I find it very interesting how people blame one another. Universities claim that the media exaggerates issues and doesn’t understand them properly or that it’s the schools’ fault—that children need to be better educated. Journalists, on the other hand, complain that universities are more concerned about their image than their research. Everyone points at the other.
And who do you think is right?
Some things can be improved, but they should start with the universities. Science should feel more responsible. That was the reason why I went back to university. I run a master’s program where students learn how to communicate science well. And we also do research. That’s very exciting, because for many things, we don’t know how they really work—especially if you don’t just want to inform, but you want to get people to change their behavior.
How do you do that?
How you communicate something is extremely important. For example, I was talking to a scientist [colleague] about how anecdotes and stories are much more convincing to most people than numbers. He didn’t believe me. I showed him statistics and studies about it, but he wasn’t persuaded. And then he actually changed his own mind with an anecdote: As he told me shortly after, he owns a motorboat. My colleague said that everyone knew not to swim in the water with the motor running. In the case of a friend of his, a child got caught in the motor and had to go to the hospital. Fortunately, everything turned out well in the end. But this story made such an impression on my colleague that he was much more careful afterward. That one anecdote was so much more impressive than all the statistics and rules he had heard before.
How do you scientifically investigate which form of communication is most suitable?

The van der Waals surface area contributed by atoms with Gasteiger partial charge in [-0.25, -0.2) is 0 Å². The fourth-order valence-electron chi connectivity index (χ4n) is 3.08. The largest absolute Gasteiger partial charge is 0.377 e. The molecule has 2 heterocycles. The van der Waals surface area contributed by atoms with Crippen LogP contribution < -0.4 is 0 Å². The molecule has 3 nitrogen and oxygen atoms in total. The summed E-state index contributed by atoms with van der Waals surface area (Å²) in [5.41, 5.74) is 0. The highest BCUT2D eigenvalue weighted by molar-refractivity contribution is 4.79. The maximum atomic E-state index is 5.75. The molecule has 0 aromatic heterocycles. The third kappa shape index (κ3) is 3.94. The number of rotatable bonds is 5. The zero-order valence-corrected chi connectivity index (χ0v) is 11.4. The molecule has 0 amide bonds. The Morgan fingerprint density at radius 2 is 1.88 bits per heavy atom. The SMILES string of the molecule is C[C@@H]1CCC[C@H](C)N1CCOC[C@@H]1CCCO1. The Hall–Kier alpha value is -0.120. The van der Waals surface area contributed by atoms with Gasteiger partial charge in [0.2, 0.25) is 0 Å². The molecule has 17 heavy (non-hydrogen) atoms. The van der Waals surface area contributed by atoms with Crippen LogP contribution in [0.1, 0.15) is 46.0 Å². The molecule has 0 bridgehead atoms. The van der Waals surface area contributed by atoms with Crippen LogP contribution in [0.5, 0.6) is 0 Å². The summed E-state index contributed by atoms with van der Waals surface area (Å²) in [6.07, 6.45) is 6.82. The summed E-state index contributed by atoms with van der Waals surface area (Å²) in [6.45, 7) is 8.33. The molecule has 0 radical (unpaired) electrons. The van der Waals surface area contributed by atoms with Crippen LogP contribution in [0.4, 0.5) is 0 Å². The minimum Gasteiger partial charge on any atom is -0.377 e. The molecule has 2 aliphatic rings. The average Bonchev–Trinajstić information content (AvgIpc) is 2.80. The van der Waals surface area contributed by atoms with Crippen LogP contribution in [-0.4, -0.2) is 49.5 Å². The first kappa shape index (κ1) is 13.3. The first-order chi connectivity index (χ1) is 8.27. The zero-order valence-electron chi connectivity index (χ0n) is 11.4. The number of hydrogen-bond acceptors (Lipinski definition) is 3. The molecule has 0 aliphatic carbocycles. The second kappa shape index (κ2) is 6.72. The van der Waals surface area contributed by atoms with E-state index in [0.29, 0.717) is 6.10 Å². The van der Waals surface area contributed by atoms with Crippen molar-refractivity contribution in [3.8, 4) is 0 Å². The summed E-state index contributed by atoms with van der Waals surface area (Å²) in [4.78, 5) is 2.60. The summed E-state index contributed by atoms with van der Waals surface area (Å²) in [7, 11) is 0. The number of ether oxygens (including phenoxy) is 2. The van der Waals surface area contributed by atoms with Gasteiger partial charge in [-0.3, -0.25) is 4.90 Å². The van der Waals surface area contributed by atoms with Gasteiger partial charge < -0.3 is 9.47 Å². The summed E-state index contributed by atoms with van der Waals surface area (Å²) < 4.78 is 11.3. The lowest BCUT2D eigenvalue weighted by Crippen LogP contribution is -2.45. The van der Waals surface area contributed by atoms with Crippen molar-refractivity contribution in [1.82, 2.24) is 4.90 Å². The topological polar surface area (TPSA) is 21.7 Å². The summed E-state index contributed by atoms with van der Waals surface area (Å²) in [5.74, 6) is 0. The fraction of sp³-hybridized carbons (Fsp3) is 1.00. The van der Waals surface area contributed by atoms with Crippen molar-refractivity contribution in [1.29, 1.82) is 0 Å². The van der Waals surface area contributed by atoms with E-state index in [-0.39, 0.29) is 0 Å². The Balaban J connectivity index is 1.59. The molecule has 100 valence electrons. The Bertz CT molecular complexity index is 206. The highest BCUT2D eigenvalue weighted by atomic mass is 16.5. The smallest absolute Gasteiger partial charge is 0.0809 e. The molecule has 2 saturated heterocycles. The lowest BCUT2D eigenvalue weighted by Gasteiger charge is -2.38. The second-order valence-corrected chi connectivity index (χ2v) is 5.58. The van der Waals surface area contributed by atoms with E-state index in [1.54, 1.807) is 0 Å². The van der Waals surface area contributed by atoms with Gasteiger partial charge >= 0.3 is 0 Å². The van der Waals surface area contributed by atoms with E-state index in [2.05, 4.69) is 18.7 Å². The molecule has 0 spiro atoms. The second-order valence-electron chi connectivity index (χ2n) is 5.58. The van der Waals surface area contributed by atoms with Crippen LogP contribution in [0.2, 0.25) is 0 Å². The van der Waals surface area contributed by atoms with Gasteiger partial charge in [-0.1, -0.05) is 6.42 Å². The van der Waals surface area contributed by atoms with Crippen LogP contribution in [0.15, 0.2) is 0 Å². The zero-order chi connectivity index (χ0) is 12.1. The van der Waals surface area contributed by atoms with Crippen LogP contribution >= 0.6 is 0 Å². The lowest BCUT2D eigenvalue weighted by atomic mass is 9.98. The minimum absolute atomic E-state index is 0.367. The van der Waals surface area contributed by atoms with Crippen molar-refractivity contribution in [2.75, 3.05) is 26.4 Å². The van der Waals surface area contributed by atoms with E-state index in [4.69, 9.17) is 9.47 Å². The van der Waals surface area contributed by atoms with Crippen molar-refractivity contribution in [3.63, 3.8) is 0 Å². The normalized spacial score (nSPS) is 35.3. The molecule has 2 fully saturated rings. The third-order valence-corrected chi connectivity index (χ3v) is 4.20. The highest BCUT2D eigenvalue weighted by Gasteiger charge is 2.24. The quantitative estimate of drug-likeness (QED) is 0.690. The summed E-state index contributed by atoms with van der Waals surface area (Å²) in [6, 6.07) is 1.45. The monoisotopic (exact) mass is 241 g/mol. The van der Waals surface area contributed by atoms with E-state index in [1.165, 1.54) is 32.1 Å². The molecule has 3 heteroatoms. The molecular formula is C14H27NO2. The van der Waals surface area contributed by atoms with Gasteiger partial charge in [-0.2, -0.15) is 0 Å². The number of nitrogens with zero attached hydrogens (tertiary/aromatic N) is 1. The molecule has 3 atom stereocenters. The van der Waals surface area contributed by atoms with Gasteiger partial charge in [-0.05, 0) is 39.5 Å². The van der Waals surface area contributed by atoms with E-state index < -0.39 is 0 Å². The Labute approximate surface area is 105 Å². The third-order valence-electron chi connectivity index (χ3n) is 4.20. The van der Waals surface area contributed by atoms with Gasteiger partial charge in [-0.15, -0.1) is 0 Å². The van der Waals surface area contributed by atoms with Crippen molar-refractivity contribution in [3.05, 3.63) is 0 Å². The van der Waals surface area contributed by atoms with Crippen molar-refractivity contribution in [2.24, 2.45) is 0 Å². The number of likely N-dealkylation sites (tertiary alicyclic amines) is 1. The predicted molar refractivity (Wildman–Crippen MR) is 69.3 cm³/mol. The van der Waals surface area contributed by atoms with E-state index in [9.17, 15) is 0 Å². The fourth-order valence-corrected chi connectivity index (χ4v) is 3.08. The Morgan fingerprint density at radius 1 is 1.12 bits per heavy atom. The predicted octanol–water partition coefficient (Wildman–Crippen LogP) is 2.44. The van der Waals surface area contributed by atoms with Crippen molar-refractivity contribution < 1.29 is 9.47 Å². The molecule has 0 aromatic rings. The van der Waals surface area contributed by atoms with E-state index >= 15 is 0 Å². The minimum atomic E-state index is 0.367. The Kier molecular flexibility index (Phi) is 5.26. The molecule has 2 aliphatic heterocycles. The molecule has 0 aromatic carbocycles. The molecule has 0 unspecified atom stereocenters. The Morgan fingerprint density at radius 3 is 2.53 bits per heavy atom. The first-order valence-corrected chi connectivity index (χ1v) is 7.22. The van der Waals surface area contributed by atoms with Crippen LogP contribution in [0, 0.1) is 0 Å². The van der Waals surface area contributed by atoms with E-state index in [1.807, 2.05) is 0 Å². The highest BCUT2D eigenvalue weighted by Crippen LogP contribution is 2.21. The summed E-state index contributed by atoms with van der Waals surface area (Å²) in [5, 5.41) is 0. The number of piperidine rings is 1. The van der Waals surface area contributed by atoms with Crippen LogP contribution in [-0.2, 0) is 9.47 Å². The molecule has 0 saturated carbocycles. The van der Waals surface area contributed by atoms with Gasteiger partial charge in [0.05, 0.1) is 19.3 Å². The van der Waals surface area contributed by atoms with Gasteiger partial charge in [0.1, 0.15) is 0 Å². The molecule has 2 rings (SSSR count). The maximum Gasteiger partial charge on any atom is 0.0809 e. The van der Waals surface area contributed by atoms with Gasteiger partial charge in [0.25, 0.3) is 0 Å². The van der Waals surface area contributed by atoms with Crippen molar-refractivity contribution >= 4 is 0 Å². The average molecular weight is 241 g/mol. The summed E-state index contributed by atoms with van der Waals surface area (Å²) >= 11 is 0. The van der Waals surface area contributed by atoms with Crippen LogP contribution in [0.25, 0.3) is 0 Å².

For example, we are looking at the question of how to communicate through videos during a pandemic. The background to this is that the [World Health Organization’s] information videos are very different from the popular clips on YouTube that deal with the coronavirus [that causes COVID]. That’s why we work with filmmakers, technicians and anthropologists, which is very enriching. While scientists focus almost exclusively on the content of a shot, someone else considers, for example, how to get the sound across in the best possible way.
We shot short videos in which the same actor conveys different messages. And then we interviewed test subjects to see how they perceive the messages. We also studied what the perceptions are when the actor appears sometimes as a scientist and sometimes as a salesperson, for example.
Science communication is not always taken seriously—especially if you are aiming for a research career.
There’s even a name for this: the Sagan effect. Carl Sagan was a brilliant astronomer—and yet he was often not taken seriously because he was too popular and did too much on TV. Yet he also did great research and published a lot.
Unfortunately, that still happens today. I am trying to change this, together with many other people. Not every single scientist is suited to communicate their knowledge to the outside world. But as a department, you should make sure that at least some do.
Are the concerns justified? Do the people involved in communication perhaps lack the time to concentrate on their research?
In fact, there are studies that show the opposite. Researchers who are also involved in science communication also do better in other areas: they publish more; they are cited more often. There used to be a stereotype that science communication was for students who weren’t that good. I was very annoyed by that. Some were even explicitly discouraged from getting involved in the field. Fortunately, that’s changing.
This article originally appeared in Spektrum der Wissenschaft and was reproduced with permission.